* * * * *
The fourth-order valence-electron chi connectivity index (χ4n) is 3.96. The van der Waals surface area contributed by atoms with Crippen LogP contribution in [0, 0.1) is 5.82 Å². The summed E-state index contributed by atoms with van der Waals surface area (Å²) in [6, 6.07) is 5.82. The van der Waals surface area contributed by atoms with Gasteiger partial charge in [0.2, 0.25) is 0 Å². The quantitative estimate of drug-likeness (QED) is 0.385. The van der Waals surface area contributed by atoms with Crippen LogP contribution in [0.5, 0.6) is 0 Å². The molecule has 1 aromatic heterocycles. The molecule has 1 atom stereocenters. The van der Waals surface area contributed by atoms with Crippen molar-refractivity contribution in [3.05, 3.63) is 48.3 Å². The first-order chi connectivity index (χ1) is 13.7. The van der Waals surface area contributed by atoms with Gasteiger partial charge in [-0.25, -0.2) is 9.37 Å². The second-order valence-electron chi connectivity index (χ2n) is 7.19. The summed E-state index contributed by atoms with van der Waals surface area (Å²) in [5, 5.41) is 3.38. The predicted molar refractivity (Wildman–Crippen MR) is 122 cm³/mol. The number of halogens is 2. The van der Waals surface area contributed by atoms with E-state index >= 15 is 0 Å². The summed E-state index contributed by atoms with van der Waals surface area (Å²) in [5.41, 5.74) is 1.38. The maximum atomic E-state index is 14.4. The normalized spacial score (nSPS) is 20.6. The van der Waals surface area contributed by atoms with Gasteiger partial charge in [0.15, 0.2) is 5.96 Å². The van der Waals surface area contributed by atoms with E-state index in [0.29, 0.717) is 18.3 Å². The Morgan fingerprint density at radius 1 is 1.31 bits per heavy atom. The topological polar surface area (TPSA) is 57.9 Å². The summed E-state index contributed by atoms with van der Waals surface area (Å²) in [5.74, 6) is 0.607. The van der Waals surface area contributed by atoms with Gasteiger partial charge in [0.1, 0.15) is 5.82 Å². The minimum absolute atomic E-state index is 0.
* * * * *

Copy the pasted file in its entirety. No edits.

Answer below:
The fourth-order valence-electron chi connectivity index (χ4n) is 3.96. The van der Waals surface area contributed by atoms with Crippen LogP contribution in [0, 0.1) is 5.82 Å². The summed E-state index contributed by atoms with van der Waals surface area (Å²) in [6, 6.07) is 5.82. The van der Waals surface area contributed by atoms with Gasteiger partial charge in [0.2, 0.25) is 0 Å². The quantitative estimate of drug-likeness (QED) is 0.385. The van der Waals surface area contributed by atoms with Crippen LogP contribution in [0.5, 0.6) is 0 Å². The molecule has 1 aromatic heterocycles. The molecule has 1 atom stereocenters. The van der Waals surface area contributed by atoms with Crippen molar-refractivity contribution in [3.05, 3.63) is 48.3 Å². The first-order chi connectivity index (χ1) is 13.7. The van der Waals surface area contributed by atoms with Gasteiger partial charge in [-0.25, -0.2) is 9.37 Å². The second-order valence-electron chi connectivity index (χ2n) is 7.19. The summed E-state index contributed by atoms with van der Waals surface area (Å²) in [5, 5.41) is 3.38. The predicted molar refractivity (Wildman–Crippen MR) is 122 cm³/mol. The number of halogens is 2. The van der Waals surface area contributed by atoms with E-state index >= 15 is 0 Å². The summed E-state index contributed by atoms with van der Waals surface area (Å²) in [5.41, 5.74) is 1.38. The maximum atomic E-state index is 14.4. The normalized spacial score (nSPS) is 20.6. The van der Waals surface area contributed by atoms with Gasteiger partial charge in [0.15, 0.2) is 5.96 Å². The van der Waals surface area contributed by atoms with E-state index in [0.29, 0.717) is 18.3 Å². The Morgan fingerprint density at radius 1 is 1.31 bits per heavy atom. The topological polar surface area (TPSA) is 57.9 Å². The summed E-state index contributed by atoms with van der Waals surface area (Å²) in [5.74, 6) is 0.607. The van der Waals surface area contributed by atoms with Gasteiger partial charge in [0.1, 0.15) is 5.82 Å². The minimum absolute atomic E-state index is 0.